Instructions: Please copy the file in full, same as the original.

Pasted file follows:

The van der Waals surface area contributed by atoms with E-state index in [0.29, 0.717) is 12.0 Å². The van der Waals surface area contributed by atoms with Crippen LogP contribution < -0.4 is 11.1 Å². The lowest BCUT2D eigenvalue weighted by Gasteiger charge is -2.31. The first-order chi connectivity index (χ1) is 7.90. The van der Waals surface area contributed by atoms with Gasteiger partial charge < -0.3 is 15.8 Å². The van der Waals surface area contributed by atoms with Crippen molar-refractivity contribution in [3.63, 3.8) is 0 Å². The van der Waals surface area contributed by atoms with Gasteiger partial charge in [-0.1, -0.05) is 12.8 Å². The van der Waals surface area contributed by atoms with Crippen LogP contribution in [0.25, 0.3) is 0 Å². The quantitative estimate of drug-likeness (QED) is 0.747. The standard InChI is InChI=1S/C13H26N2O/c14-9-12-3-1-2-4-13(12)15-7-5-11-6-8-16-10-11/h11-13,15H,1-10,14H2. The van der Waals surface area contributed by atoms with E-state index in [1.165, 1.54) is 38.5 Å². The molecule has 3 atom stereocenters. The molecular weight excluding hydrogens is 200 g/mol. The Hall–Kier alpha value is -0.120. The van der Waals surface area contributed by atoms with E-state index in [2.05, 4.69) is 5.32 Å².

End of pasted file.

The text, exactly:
The van der Waals surface area contributed by atoms with E-state index in [0.29, 0.717) is 12.0 Å². The van der Waals surface area contributed by atoms with Crippen LogP contribution < -0.4 is 11.1 Å². The lowest BCUT2D eigenvalue weighted by Gasteiger charge is -2.31. The first-order chi connectivity index (χ1) is 7.90. The van der Waals surface area contributed by atoms with Gasteiger partial charge < -0.3 is 15.8 Å². The van der Waals surface area contributed by atoms with Crippen molar-refractivity contribution in [3.63, 3.8) is 0 Å². The van der Waals surface area contributed by atoms with Gasteiger partial charge in [-0.1, -0.05) is 12.8 Å². The van der Waals surface area contributed by atoms with Crippen LogP contribution in [0.25, 0.3) is 0 Å². The quantitative estimate of drug-likeness (QED) is 0.747. The standard InChI is InChI=1S/C13H26N2O/c14-9-12-3-1-2-4-13(12)15-7-5-11-6-8-16-10-11/h11-13,15H,1-10,14H2. The van der Waals surface area contributed by atoms with E-state index in [1.165, 1.54) is 38.5 Å². The molecule has 3 atom stereocenters. The molecular weight excluding hydrogens is 200 g/mol. The Hall–Kier alpha value is -0.120. The van der Waals surface area contributed by atoms with E-state index in [2.05, 4.69) is 5.32 Å².